Nominated for eight Academy Awards, Jason Robards won the year’s Best Supporting Actor Oscar; however, when William Goldman won for Best Adapted Screenplay, Redford was reportedly shocked by Goldman’s decision to accept the award. Also nominated for Best Picture, All the President’s Men lost to the year’s underdog blockbuster, Rocky.
REEL 13 DOUBLE FEATURE | THE HERO
This week’s double feature continues with The Hero, a 2017 romantic drama directed by Brett Haley.
In a tailor-made role, Sam Elliott stars as Lee Hayden, a veteran Hollywood western star approaching his 72nd birthday without much to celebrate. Famed for his iconic performance in a movie titled “The Hero,” Lee’s glory days are now long behind him. After decades grinding out forgettable movies and TV shows, Lee has been reduced to doing voiceovers for barbecue sauce. In occasional contact with his ex-wife Valarie, a gallery owner played by Katharine Ross, Lee has nonetheless become semi-estranged from his daughter Lucy, played by Krysten Ritter, who still resents his long absences from her childhood. What’s more, Lee has developed a robust drug habit, with a former co-star named Jeremy, played by Nick Offerman, now serving as his dealer and de facto best friend. So when bad news arrives from his doctor’s office, Lee doesn’t really know who to talk to. Yet an encounter with a stand-up comic named Charlotte, played by Laura Prepon, makes it seem that, just for a moment, Lee might be able to step away from his disappointments and fears, and back into a present moment in which hope and courage are still possible.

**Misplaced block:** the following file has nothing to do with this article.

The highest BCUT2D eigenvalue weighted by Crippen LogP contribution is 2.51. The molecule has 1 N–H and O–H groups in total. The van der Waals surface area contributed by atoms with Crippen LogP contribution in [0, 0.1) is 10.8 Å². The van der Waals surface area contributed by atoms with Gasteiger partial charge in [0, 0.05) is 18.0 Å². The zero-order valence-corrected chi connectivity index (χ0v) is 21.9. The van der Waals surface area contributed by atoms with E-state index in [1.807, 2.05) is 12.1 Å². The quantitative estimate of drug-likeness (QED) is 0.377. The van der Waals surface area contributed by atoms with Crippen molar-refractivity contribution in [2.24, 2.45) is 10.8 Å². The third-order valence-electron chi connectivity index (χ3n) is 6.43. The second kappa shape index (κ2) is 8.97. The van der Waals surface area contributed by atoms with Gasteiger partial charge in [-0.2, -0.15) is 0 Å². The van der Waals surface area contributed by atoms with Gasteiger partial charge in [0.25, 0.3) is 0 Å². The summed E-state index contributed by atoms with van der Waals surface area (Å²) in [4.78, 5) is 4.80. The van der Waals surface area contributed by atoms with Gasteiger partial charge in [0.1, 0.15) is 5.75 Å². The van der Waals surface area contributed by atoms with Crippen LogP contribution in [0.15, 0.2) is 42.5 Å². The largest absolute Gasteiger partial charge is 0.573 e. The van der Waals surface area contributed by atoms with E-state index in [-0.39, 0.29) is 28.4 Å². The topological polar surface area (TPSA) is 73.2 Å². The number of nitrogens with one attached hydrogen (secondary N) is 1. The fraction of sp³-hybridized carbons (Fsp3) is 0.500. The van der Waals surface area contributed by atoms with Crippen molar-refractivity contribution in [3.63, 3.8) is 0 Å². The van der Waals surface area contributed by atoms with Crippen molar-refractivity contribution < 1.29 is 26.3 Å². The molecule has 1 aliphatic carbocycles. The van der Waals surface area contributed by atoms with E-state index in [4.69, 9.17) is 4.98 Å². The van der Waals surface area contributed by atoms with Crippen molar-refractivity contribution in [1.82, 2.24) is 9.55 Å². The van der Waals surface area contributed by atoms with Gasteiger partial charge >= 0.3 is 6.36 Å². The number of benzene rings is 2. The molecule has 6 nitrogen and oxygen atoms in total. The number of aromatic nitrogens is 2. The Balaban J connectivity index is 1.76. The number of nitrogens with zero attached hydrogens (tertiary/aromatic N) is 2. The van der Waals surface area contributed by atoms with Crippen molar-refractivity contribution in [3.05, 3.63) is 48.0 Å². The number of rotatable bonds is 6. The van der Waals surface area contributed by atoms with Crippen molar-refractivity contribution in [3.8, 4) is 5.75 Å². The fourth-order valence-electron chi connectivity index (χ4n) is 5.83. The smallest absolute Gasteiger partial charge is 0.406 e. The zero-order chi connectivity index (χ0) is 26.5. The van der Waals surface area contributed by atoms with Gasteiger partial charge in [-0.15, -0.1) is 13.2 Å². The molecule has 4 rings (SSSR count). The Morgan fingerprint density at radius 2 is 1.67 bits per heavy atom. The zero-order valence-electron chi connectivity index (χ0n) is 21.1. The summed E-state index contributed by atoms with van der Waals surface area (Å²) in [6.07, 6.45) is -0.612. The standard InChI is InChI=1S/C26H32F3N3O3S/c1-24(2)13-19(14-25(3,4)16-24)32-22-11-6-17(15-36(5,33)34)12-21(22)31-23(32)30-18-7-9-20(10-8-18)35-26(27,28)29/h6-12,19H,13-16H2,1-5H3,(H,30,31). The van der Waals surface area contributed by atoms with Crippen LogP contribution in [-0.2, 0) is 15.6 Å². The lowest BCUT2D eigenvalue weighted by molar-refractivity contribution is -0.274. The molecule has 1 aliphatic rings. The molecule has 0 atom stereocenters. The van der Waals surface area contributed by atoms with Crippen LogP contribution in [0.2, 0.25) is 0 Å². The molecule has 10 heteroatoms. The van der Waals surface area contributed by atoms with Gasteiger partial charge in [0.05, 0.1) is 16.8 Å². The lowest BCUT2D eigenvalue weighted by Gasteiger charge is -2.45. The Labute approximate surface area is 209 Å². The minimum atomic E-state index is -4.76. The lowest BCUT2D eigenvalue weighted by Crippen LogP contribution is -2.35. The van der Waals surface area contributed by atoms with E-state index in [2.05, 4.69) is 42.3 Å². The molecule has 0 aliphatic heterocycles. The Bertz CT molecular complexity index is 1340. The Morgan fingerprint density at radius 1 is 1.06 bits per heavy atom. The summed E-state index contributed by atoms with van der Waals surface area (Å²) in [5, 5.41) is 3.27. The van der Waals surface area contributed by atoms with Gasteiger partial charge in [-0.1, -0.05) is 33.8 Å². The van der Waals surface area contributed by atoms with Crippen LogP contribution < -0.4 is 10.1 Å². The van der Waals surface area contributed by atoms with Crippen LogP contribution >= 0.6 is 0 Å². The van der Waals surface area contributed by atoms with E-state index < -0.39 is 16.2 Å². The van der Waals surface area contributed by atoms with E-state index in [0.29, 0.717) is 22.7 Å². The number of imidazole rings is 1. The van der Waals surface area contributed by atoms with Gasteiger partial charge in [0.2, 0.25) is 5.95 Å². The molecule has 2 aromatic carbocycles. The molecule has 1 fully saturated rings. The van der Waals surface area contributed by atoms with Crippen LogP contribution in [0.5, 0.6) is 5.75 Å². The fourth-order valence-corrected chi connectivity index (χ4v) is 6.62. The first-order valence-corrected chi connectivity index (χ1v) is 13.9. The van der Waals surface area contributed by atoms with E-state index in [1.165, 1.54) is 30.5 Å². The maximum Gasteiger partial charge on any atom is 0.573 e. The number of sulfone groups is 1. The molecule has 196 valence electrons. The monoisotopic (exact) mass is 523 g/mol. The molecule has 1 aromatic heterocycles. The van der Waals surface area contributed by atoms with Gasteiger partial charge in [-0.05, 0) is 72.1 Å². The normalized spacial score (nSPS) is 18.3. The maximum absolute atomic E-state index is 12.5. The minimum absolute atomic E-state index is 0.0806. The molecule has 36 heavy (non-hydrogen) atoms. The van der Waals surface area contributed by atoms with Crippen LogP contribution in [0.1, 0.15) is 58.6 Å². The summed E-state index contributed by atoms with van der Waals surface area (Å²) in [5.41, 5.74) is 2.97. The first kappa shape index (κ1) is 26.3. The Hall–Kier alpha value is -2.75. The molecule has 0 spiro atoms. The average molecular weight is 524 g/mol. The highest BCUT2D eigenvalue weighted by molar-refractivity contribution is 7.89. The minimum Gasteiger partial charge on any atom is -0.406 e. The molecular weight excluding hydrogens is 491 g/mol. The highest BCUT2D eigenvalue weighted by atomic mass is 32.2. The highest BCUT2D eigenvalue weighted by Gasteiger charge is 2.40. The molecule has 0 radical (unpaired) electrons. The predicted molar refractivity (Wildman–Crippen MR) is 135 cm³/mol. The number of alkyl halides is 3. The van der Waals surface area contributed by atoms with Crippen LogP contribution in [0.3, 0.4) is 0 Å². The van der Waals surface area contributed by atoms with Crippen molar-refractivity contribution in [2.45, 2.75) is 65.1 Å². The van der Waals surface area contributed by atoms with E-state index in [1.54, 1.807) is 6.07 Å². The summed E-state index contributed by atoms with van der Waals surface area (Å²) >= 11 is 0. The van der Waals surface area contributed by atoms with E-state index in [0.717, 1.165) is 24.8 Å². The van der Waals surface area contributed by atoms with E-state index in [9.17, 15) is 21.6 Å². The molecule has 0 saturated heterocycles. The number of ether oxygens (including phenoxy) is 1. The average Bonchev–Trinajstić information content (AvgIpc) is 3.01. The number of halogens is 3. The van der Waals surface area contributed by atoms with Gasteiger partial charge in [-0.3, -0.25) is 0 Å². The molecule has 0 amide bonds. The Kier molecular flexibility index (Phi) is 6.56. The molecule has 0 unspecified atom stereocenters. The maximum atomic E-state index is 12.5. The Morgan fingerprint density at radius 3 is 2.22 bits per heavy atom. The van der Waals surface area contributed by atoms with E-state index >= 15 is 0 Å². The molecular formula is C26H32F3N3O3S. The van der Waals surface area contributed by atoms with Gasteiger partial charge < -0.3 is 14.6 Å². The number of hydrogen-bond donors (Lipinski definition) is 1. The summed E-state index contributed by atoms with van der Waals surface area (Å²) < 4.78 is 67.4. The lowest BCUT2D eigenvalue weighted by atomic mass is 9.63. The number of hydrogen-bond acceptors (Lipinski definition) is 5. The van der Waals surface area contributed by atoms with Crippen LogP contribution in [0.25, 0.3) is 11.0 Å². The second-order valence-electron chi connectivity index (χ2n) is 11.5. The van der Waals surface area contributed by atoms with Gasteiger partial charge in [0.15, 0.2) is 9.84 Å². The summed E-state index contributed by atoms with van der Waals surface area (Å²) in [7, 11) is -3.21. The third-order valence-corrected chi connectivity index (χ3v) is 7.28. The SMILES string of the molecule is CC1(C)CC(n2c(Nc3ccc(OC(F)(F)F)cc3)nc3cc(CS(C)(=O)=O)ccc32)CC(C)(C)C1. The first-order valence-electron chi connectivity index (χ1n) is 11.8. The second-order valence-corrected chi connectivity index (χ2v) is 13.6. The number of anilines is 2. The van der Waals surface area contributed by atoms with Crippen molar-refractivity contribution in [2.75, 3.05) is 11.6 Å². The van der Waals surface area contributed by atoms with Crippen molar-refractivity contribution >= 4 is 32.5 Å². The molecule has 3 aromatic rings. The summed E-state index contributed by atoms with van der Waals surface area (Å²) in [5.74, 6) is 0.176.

Writer-director Brett Haley had worked with Sam Elliott on the 2015 comedy-drama I’ll See You in My Dreams, with the pair becoming close friends in the process. In collaboration with screenwriter Marc Basch, Haley wrote The Hero specifically for Elliott, hoping to showcase the vulnerable side of a veteran star, as well as exploring the aftermath of vintage Hollywood fame as a man strives to find an authentic legacy that truly matters. Haley also wanted to explore a “May-December” relationship in realistic terms rather than present the usual male chauvinistic stereotype. Although containing clear parallels with Elliott’s actual career, the story of Lee Hayden’s personal life is completely fictionalized; in real life, Elliott had been married to his wife Katharine Ross for 33 years at the time of the film’s production, with Haley quipping that he wanted to finally give them the chance to play “ex-es.” In 2019, Elliott received an Oscar nomination for Best Supporting Actor for his pivotal role in the most recent adaptation of A Star is Born directed by Bradley Cooper.
Richard Peña is a Professor of Film Studies at Columbia University, where he specializes in film theory and international cinema.